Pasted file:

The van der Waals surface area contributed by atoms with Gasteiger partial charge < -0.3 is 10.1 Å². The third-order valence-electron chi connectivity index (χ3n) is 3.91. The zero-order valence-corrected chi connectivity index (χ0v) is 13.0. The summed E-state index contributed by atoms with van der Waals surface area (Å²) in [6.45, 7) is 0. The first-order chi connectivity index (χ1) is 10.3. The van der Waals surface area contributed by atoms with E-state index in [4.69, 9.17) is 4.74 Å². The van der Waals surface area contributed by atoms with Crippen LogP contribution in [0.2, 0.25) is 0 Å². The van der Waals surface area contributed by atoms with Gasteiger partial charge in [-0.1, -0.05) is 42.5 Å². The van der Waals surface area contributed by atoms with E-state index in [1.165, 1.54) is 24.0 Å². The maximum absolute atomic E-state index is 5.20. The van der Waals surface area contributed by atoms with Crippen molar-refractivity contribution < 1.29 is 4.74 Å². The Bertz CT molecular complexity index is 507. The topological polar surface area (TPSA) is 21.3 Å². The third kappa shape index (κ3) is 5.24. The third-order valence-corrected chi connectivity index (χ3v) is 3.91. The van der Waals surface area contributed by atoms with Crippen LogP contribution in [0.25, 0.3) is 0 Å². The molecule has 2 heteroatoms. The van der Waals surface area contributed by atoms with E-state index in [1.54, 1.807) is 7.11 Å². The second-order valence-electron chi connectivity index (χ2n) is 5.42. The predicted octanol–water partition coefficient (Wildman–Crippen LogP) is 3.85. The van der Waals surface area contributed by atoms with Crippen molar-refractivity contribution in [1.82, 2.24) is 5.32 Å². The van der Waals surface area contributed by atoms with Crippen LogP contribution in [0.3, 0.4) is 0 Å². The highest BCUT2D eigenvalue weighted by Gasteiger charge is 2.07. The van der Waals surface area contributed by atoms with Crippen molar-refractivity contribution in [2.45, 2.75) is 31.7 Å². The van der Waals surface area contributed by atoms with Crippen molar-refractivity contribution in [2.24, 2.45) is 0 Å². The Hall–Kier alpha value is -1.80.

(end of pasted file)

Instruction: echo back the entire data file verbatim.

The van der Waals surface area contributed by atoms with Gasteiger partial charge < -0.3 is 10.1 Å². The third-order valence-electron chi connectivity index (χ3n) is 3.91. The zero-order valence-corrected chi connectivity index (χ0v) is 13.0. The summed E-state index contributed by atoms with van der Waals surface area (Å²) in [6.45, 7) is 0. The first-order chi connectivity index (χ1) is 10.3. The van der Waals surface area contributed by atoms with E-state index in [4.69, 9.17) is 4.74 Å². The van der Waals surface area contributed by atoms with Crippen LogP contribution in [0.2, 0.25) is 0 Å². The van der Waals surface area contributed by atoms with Gasteiger partial charge in [-0.1, -0.05) is 42.5 Å². The van der Waals surface area contributed by atoms with E-state index in [1.165, 1.54) is 24.0 Å². The maximum absolute atomic E-state index is 5.20. The van der Waals surface area contributed by atoms with Crippen molar-refractivity contribution < 1.29 is 4.74 Å². The Bertz CT molecular complexity index is 507. The topological polar surface area (TPSA) is 21.3 Å². The third kappa shape index (κ3) is 5.24. The third-order valence-corrected chi connectivity index (χ3v) is 3.91. The van der Waals surface area contributed by atoms with Crippen LogP contribution in [0.25, 0.3) is 0 Å². The molecule has 2 heteroatoms. The van der Waals surface area contributed by atoms with E-state index in [1.54, 1.807) is 7.11 Å². The second-order valence-electron chi connectivity index (χ2n) is 5.42. The predicted octanol–water partition coefficient (Wildman–Crippen LogP) is 3.85. The van der Waals surface area contributed by atoms with Crippen molar-refractivity contribution in [1.82, 2.24) is 5.32 Å². The van der Waals surface area contributed by atoms with Crippen LogP contribution in [0.3, 0.4) is 0 Å². The highest BCUT2D eigenvalue weighted by Gasteiger charge is 2.07. The van der Waals surface area contributed by atoms with Crippen molar-refractivity contribution in [2.45, 2.75) is 31.7 Å². The van der Waals surface area contributed by atoms with Crippen molar-refractivity contribution in [2.24, 2.45) is 0 Å². The Hall–Kier alpha value is -1.80.